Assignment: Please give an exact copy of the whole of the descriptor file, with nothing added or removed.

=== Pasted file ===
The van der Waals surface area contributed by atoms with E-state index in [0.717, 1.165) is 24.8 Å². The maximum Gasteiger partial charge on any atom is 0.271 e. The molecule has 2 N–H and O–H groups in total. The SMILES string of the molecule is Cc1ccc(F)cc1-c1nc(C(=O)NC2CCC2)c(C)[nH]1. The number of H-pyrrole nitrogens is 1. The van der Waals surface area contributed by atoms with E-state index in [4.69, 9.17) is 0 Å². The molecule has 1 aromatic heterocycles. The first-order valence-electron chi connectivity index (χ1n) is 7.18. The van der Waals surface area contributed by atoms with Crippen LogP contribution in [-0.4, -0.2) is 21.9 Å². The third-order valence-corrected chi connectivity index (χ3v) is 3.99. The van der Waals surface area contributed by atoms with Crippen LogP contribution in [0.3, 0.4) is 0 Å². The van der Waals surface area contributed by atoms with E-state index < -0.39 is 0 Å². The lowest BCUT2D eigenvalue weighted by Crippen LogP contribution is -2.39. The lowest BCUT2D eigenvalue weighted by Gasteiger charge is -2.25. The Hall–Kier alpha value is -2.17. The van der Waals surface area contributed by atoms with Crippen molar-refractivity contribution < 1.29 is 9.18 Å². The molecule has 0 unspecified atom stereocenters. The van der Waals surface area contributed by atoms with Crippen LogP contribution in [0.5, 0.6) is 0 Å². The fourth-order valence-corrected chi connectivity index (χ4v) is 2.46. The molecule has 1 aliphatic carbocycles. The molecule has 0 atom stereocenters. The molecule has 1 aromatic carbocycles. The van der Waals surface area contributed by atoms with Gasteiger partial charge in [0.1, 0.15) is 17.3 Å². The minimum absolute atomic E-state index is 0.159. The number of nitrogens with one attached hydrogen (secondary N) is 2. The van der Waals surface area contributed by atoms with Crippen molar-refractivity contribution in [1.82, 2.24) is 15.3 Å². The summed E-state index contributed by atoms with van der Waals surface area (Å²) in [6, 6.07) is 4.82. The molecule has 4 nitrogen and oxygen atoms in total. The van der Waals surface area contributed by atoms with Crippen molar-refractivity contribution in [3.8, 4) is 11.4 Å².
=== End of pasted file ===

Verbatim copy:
The van der Waals surface area contributed by atoms with E-state index in [0.717, 1.165) is 24.8 Å². The maximum Gasteiger partial charge on any atom is 0.271 e. The molecule has 2 N–H and O–H groups in total. The SMILES string of the molecule is Cc1ccc(F)cc1-c1nc(C(=O)NC2CCC2)c(C)[nH]1. The number of H-pyrrole nitrogens is 1. The van der Waals surface area contributed by atoms with E-state index in [4.69, 9.17) is 0 Å². The molecule has 1 aromatic heterocycles. The first-order valence-electron chi connectivity index (χ1n) is 7.18. The van der Waals surface area contributed by atoms with Crippen LogP contribution in [-0.4, -0.2) is 21.9 Å². The third-order valence-corrected chi connectivity index (χ3v) is 3.99. The van der Waals surface area contributed by atoms with Crippen LogP contribution in [0.3, 0.4) is 0 Å². The van der Waals surface area contributed by atoms with E-state index < -0.39 is 0 Å². The lowest BCUT2D eigenvalue weighted by Crippen LogP contribution is -2.39. The lowest BCUT2D eigenvalue weighted by Gasteiger charge is -2.25. The Hall–Kier alpha value is -2.17. The van der Waals surface area contributed by atoms with Crippen molar-refractivity contribution < 1.29 is 9.18 Å². The molecule has 0 unspecified atom stereocenters. The van der Waals surface area contributed by atoms with Crippen LogP contribution in [0.5, 0.6) is 0 Å². The fourth-order valence-corrected chi connectivity index (χ4v) is 2.46. The molecule has 1 aliphatic carbocycles. The molecule has 0 atom stereocenters. The molecule has 1 aromatic carbocycles. The van der Waals surface area contributed by atoms with Gasteiger partial charge in [0.1, 0.15) is 17.3 Å². The minimum absolute atomic E-state index is 0.159. The number of nitrogens with one attached hydrogen (secondary N) is 2. The van der Waals surface area contributed by atoms with Crippen molar-refractivity contribution in [1.82, 2.24) is 15.3 Å². The summed E-state index contributed by atoms with van der Waals surface area (Å²) in [6, 6.07) is 4.82. The molecule has 4 nitrogen and oxygen atoms in total. The van der Waals surface area contributed by atoms with Crippen molar-refractivity contribution in [3.8, 4) is 11.4 Å².